Carter County Commission reverses 911 cuts
Mar 20, 2012 at 8:45 AM
ELIZABETHTON — The Carter County Commission reversed a six-year-old funding cut on Monday that had threatened state support for the local 911 communications district.
The commission also approved two resolutions calling on its representative and senator in the state Legislature to support a bill to criminalize bath salts and other synthetic drugs.
Although the funding cut was only $4,000 per year, local 911 Chairman Matt Bailey said the state officials of the Tennessee Emergency Communications Board viewed the cut as a “back door tax” because the state had just agreed to a tax increase of 90 cents on residential and a dollar on commercial telephone lines in Carter County a short time before the county made its cut.
Bailey made the decision easy for the county commissioners by telling them that the state board was demanding the county immediately restore $24,228 that had been cut from the local board over the past six years. If the commission failed to do so, Bailey said the state board would consider reversing the telephone tax it had approved in 2006. That would result in a loss of $200,000 to the local board. He said the state could also cut another $200,000 in recurring expenses.
With such a threatened loss of revenue, the commission voted 20-2 to restore the $24,228 to 911. The funds were taken from the General Fund. Only Commission Chairman Thomas “Yogi” Bowers and Commissioner Steve Chambers voted against the motion.
Bailey answered several questions about the state’s demands. Following the meeting, he said it was clear to him that the commissioners had “a lot of unanswered questions.”
He said those unanswered questions were the fault of a communications gap between the local 911 Board and the County Commission. “It is incumbent on us,” Bailey said of the 911 board. He said the board should hold a workshop with the commissioners to explain the funding of 911. He said the technology used by 911 is “mind blowing.”
“It is clear by their vote today that the County Commission really cares about 911,” Bailey said. “They asked questions because they want to make certain the money is being used wisely. ... We have to tell them ‘here is how the money is being spent.’”
The need for clear understanding is important because with the upcoming budget-setting sessions, Bailey must return with further demands from the state board to redress a problem of more revenue being spent than being taken in, sending up a red flag in Nashville that the Elizabethton/Carter County 911 Board is financially “at risk.”
In other financial decisions, the board approved the transfer of $171,732.72 from the line item for salaries for jailers to a line item for equipment for the new jail. The money for salary was not needed because there was no need to hire jailers until the jail is ready to open.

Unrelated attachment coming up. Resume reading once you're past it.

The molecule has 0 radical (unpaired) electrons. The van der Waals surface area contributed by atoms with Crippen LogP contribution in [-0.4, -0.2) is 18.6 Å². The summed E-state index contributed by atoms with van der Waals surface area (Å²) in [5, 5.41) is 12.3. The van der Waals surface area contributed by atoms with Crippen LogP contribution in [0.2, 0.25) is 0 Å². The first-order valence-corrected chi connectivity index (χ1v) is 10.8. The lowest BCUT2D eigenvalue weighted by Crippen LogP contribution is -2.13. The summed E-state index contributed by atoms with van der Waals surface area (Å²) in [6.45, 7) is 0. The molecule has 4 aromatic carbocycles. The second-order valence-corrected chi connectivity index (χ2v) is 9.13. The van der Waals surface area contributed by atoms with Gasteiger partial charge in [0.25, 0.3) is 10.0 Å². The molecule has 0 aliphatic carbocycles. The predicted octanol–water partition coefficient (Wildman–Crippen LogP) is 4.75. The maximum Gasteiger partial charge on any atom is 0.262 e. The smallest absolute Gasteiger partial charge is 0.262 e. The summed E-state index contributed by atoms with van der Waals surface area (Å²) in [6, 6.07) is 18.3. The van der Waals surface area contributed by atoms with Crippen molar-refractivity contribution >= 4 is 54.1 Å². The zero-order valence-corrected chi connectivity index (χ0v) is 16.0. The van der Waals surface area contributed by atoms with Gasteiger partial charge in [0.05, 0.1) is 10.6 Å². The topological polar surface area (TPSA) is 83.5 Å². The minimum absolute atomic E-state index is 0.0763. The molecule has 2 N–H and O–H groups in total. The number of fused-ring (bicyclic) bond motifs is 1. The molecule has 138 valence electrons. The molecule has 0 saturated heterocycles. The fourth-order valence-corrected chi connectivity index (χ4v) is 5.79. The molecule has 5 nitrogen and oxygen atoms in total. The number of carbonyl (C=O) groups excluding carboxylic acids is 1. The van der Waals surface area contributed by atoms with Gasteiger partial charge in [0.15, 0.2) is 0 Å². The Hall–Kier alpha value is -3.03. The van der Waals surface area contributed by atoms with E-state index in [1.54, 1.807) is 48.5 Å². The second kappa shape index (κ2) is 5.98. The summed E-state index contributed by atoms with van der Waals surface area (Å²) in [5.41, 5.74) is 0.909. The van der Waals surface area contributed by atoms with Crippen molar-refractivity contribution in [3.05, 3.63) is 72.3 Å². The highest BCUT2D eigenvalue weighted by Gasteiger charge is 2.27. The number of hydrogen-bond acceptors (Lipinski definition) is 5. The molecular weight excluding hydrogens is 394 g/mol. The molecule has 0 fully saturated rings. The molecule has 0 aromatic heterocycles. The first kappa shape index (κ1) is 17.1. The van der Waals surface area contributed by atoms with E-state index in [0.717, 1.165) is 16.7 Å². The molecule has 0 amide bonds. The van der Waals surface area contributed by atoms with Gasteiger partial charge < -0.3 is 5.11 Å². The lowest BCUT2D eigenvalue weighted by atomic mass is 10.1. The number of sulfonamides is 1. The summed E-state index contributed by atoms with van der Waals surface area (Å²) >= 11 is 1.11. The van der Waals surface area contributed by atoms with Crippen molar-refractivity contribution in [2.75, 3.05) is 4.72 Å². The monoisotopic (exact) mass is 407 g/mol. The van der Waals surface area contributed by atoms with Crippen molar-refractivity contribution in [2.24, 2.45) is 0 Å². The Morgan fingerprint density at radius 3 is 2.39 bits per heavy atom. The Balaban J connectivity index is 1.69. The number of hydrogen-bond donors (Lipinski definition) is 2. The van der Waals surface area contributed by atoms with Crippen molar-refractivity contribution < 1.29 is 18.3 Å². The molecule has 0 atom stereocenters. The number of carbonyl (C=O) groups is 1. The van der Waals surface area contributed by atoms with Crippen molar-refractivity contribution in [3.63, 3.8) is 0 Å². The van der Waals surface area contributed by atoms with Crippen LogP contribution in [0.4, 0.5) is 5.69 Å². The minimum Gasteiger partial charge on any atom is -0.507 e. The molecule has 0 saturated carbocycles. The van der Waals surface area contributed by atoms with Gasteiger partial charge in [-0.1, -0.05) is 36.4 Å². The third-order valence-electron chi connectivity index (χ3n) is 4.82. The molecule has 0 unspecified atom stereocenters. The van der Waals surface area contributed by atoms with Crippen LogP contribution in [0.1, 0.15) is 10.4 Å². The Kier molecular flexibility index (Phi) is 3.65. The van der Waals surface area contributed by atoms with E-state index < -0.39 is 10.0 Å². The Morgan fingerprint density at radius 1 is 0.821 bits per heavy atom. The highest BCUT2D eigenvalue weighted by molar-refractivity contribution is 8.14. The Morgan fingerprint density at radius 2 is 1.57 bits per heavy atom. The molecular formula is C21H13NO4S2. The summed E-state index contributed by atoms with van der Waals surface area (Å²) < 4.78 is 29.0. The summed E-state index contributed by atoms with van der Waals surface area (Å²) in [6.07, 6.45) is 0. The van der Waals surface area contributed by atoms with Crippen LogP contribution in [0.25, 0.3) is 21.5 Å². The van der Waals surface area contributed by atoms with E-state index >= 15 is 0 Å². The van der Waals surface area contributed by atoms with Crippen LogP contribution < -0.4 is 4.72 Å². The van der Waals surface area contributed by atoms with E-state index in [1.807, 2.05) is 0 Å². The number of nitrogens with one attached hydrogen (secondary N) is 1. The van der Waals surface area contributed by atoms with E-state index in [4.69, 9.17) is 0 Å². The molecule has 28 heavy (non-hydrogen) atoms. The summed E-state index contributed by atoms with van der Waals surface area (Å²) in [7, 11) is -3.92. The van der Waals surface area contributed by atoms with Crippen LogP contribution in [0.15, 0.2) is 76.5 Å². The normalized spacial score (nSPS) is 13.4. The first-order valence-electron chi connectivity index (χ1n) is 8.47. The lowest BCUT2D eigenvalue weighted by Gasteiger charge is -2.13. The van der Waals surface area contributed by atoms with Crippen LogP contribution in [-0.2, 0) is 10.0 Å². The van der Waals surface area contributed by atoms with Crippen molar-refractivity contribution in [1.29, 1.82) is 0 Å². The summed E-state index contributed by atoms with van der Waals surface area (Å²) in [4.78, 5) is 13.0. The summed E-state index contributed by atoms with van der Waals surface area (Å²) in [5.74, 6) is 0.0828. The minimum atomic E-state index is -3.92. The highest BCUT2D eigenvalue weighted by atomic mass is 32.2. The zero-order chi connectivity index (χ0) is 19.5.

On the matter of synthetic drugs, the commissioners unanimously passed two resolutions requesting Sen. Rusty Crowe and Rep. Kent Williams to support legislation to make the sale of synthetic drugs a felony.
County Attorney Keith Bowers said he was confident the Legislature will approve the new bill. He said state law is the most effective way to fight the spread of synthetic drug sales in the region. He said the county’s best alternative is to restrict it with the county’s zoning regulations.
The commissioners approved several other resolutions, including one calling on Gov. Bill Haslam to allocate funds for the Tennessee Wildlife Resources Agency to construct a state-of-the-art fish hatchery in land it has already purchased in the Cherokee Industrial Park.
Other resolutions targeting the General Assembly included a general call for no new state unfunded mandates and a specific call to reverse the unfunded mandate that counties are financially responsible for outpatient and inpatient mental health evaluations and treatment for people charged with misdemeanors.
Other resolutions passed on Monday accepted the terms and conditions of the Tennessee Department of Transportation project for the intersection of U.S. Highway 321 and Williams Avenue in front of Sycamore Shoals Hospital and the intersection of Tenn. Highway 91 and Don Lewis Road at the entrance to the Watauga Industrial Park.
The commission also voted to name a bridge on the Stoney Creek Highway between mile markers 17 and 18 in honor of Razor John “Doc” Campbell, a soldier who was killed in action on Oct. 3, 1951, near Huksok-Tong, North Korea.
The commission also honored one of its own, giving a standing ovation to recently retired Coach Charlie Bayless as Mayor Leon Humphrey read a proclamation praising his 60 years of coaching at Happy Valley High School, the longest in the United States of a basketball coach. Humphrey proclaimed Oct. 1 of each year will be “Charlie Bayless Day” in Carter County.
Two other long-serving employees of the University of Tennessee Agricultural Extension Office were also honored. Extension Agent Keith Hart was recognized for 40 years of service and County 4-H Director Camille Jessee was recognized for 30 years of service.